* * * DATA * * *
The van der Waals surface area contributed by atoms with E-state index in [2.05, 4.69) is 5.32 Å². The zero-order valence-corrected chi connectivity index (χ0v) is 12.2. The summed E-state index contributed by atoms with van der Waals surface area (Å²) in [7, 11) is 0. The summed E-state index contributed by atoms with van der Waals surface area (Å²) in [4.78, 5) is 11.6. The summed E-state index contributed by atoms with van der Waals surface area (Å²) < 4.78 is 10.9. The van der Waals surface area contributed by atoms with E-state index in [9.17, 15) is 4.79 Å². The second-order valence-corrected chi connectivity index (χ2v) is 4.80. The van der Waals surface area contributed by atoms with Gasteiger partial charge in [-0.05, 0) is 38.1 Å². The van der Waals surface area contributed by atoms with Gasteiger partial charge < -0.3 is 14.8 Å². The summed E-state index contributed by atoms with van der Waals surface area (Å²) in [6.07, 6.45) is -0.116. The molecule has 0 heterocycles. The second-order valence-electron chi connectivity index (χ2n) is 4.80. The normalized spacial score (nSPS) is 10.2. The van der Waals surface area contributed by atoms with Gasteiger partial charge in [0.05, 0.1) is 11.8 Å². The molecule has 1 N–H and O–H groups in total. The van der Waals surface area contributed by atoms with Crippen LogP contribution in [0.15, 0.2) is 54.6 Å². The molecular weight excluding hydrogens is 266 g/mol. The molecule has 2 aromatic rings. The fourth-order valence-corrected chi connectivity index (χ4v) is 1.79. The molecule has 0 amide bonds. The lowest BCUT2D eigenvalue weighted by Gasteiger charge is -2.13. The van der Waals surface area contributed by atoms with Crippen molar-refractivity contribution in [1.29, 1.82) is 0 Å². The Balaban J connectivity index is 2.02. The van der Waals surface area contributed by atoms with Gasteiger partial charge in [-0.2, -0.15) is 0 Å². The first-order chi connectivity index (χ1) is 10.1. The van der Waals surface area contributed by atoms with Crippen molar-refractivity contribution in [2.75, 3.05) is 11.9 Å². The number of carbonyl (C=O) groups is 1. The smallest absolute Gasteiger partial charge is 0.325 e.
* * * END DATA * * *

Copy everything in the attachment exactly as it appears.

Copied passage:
The van der Waals surface area contributed by atoms with E-state index in [2.05, 4.69) is 5.32 Å². The zero-order valence-corrected chi connectivity index (χ0v) is 12.2. The summed E-state index contributed by atoms with van der Waals surface area (Å²) in [7, 11) is 0. The summed E-state index contributed by atoms with van der Waals surface area (Å²) in [4.78, 5) is 11.6. The summed E-state index contributed by atoms with van der Waals surface area (Å²) < 4.78 is 10.9. The van der Waals surface area contributed by atoms with E-state index in [9.17, 15) is 4.79 Å². The second-order valence-corrected chi connectivity index (χ2v) is 4.80. The van der Waals surface area contributed by atoms with Gasteiger partial charge in [-0.05, 0) is 38.1 Å². The van der Waals surface area contributed by atoms with Gasteiger partial charge < -0.3 is 14.8 Å². The summed E-state index contributed by atoms with van der Waals surface area (Å²) in [6.07, 6.45) is -0.116. The molecule has 0 heterocycles. The second-order valence-electron chi connectivity index (χ2n) is 4.80. The normalized spacial score (nSPS) is 10.2. The van der Waals surface area contributed by atoms with Gasteiger partial charge in [0.05, 0.1) is 11.8 Å². The molecule has 1 N–H and O–H groups in total. The van der Waals surface area contributed by atoms with Crippen LogP contribution in [0.15, 0.2) is 54.6 Å². The molecular weight excluding hydrogens is 266 g/mol. The molecule has 2 aromatic rings. The fourth-order valence-corrected chi connectivity index (χ4v) is 1.79. The molecule has 0 amide bonds. The lowest BCUT2D eigenvalue weighted by Gasteiger charge is -2.13. The van der Waals surface area contributed by atoms with Crippen molar-refractivity contribution in [1.29, 1.82) is 0 Å². The Balaban J connectivity index is 2.02. The van der Waals surface area contributed by atoms with Gasteiger partial charge in [-0.2, -0.15) is 0 Å². The first-order chi connectivity index (χ1) is 10.1. The van der Waals surface area contributed by atoms with Crippen molar-refractivity contribution in [2.75, 3.05) is 11.9 Å². The number of carbonyl (C=O) groups is 1. The smallest absolute Gasteiger partial charge is 0.325 e.